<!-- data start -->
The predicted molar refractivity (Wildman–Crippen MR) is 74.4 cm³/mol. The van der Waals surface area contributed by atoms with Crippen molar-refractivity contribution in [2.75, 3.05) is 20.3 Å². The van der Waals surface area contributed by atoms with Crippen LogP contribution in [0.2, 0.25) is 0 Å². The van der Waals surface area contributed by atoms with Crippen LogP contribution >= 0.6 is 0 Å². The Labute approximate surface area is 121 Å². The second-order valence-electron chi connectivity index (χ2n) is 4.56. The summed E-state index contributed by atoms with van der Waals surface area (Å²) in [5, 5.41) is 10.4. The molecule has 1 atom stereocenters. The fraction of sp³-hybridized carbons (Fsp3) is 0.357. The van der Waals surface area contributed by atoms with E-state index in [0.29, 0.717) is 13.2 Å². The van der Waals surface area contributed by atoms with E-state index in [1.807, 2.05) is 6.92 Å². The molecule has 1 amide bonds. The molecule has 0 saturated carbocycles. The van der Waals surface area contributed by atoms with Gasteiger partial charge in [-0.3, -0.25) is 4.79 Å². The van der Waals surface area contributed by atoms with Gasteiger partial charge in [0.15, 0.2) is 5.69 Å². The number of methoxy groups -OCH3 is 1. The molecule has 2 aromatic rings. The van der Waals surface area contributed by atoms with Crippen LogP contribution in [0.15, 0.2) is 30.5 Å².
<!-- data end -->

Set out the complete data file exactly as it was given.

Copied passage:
The predicted molar refractivity (Wildman–Crippen MR) is 74.4 cm³/mol. The van der Waals surface area contributed by atoms with Crippen molar-refractivity contribution in [2.75, 3.05) is 20.3 Å². The van der Waals surface area contributed by atoms with Crippen LogP contribution in [0.2, 0.25) is 0 Å². The van der Waals surface area contributed by atoms with Crippen LogP contribution >= 0.6 is 0 Å². The Labute approximate surface area is 121 Å². The second-order valence-electron chi connectivity index (χ2n) is 4.56. The summed E-state index contributed by atoms with van der Waals surface area (Å²) in [5, 5.41) is 10.4. The molecule has 1 atom stereocenters. The fraction of sp³-hybridized carbons (Fsp3) is 0.357. The van der Waals surface area contributed by atoms with E-state index in [0.29, 0.717) is 13.2 Å². The van der Waals surface area contributed by atoms with E-state index in [1.807, 2.05) is 6.92 Å². The molecule has 1 amide bonds. The molecule has 0 saturated carbocycles. The van der Waals surface area contributed by atoms with Gasteiger partial charge in [-0.3, -0.25) is 4.79 Å². The van der Waals surface area contributed by atoms with Gasteiger partial charge in [0.15, 0.2) is 5.69 Å². The number of methoxy groups -OCH3 is 1. The molecule has 2 aromatic rings. The van der Waals surface area contributed by atoms with Crippen LogP contribution in [0.15, 0.2) is 30.5 Å².